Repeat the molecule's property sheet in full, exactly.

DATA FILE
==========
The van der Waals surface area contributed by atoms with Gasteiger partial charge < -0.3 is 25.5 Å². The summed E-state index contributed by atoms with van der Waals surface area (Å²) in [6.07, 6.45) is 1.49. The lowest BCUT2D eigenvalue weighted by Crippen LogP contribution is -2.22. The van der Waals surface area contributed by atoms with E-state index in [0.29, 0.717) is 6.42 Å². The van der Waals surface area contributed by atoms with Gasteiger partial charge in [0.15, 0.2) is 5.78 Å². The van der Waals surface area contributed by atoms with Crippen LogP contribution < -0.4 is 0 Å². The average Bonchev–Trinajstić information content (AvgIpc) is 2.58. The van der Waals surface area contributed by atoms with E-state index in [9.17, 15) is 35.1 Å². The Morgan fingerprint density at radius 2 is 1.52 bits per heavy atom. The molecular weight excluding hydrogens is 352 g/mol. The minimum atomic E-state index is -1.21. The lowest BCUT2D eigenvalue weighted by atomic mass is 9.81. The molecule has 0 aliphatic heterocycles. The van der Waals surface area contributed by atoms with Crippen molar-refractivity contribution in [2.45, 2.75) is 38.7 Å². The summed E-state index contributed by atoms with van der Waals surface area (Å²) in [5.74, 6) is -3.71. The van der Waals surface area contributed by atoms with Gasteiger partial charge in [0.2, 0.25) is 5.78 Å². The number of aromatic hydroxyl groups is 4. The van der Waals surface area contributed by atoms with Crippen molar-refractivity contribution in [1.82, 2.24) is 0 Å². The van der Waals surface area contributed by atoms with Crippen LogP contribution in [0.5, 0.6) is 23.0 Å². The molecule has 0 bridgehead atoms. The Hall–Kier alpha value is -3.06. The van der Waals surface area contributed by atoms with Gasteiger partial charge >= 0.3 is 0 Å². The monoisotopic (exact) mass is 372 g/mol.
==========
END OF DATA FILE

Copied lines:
The van der Waals surface area contributed by atoms with Gasteiger partial charge < -0.3 is 25.5 Å². The summed E-state index contributed by atoms with van der Waals surface area (Å²) in [6.07, 6.45) is 1.49. The lowest BCUT2D eigenvalue weighted by Crippen LogP contribution is -2.22. The van der Waals surface area contributed by atoms with E-state index in [0.29, 0.717) is 6.42 Å². The van der Waals surface area contributed by atoms with Gasteiger partial charge in [0.15, 0.2) is 5.78 Å². The van der Waals surface area contributed by atoms with Crippen LogP contribution < -0.4 is 0 Å². The average Bonchev–Trinajstić information content (AvgIpc) is 2.58. The van der Waals surface area contributed by atoms with E-state index in [9.17, 15) is 35.1 Å². The Morgan fingerprint density at radius 2 is 1.52 bits per heavy atom. The molecular weight excluding hydrogens is 352 g/mol. The minimum atomic E-state index is -1.21. The lowest BCUT2D eigenvalue weighted by atomic mass is 9.81. The molecule has 0 aliphatic heterocycles. The van der Waals surface area contributed by atoms with Crippen molar-refractivity contribution in [2.45, 2.75) is 38.7 Å². The summed E-state index contributed by atoms with van der Waals surface area (Å²) in [5.74, 6) is -3.71. The van der Waals surface area contributed by atoms with Gasteiger partial charge in [0.2, 0.25) is 5.78 Å². The number of aromatic hydroxyl groups is 4. The van der Waals surface area contributed by atoms with Crippen molar-refractivity contribution in [1.82, 2.24) is 0 Å². The van der Waals surface area contributed by atoms with Crippen LogP contribution in [0.5, 0.6) is 23.0 Å². The molecule has 0 bridgehead atoms. The Hall–Kier alpha value is -3.06. The van der Waals surface area contributed by atoms with Gasteiger partial charge >= 0.3 is 0 Å². The monoisotopic (exact) mass is 372 g/mol.